- Your national and international application or registration are dependent on each other for the first five years, running from the date of your application. If, for example, a restriction of goods and services applies to your national application or registration, the same restriction automatically applies to your international application or registration. If your national application is cancelled, your international application is also cancelled. Five years after your application, your international registration will no longer be dependent on your initial national registration, or developments therein, and the international application will remain unchanged.
Fees for international trademark registration
You can apply for registration of a trademark in one or more non-Benelux countries (international registration) via BOIP. This takes place via WIPO (World Intellectual Property Organization).
The fee for BOIP forwarding your application to WIPO is 100 Swiss francs (± 84 euros). In addition, the basic fee for an international registration and the fees for registering your trademark in the relevant countries apply. You must pay WIPO directly. Current fees can be found at www.wipo.int. You can use the WIPO fee calculator to calculate the cost of an international registration.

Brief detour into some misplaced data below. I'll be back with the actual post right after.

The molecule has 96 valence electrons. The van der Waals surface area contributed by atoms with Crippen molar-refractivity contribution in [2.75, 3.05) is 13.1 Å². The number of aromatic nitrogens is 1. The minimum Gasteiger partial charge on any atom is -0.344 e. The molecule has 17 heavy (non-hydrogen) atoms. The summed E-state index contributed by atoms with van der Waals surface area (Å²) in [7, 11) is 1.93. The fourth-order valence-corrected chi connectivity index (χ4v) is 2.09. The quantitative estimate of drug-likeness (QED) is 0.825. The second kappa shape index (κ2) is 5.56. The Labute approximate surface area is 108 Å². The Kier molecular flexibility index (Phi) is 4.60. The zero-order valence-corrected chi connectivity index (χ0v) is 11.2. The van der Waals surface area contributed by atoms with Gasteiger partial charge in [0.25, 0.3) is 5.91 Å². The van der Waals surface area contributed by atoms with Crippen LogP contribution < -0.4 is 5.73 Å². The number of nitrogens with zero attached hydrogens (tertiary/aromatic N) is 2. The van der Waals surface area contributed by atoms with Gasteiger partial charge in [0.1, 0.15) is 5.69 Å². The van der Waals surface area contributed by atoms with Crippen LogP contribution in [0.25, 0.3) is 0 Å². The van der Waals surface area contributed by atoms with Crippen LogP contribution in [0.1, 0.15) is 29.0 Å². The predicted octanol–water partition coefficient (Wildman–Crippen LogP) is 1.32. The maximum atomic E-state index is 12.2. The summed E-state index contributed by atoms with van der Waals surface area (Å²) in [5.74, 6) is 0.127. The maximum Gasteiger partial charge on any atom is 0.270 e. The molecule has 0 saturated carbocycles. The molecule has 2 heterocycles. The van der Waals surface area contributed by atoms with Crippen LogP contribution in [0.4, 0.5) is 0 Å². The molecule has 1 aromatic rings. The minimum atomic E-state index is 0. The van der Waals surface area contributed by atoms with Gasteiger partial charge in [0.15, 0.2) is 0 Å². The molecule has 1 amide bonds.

Renewal or modification of an international trademark
Just like your Benelux trademark registration, your international trademark registration needs to be extended every ten years (renewed). You can submit your request for renewal directly to WIPO.
You can easily submit most modifications concerning your international trademark registration online via the WIPO website.
In the case of some modifications, you should submit your request to BOIP. For example, in the case of judicial cancellations and transactions (transfers, licences, rights of pledge and attachments), for which the request is submitted by someone other than the registered holder or registered representative.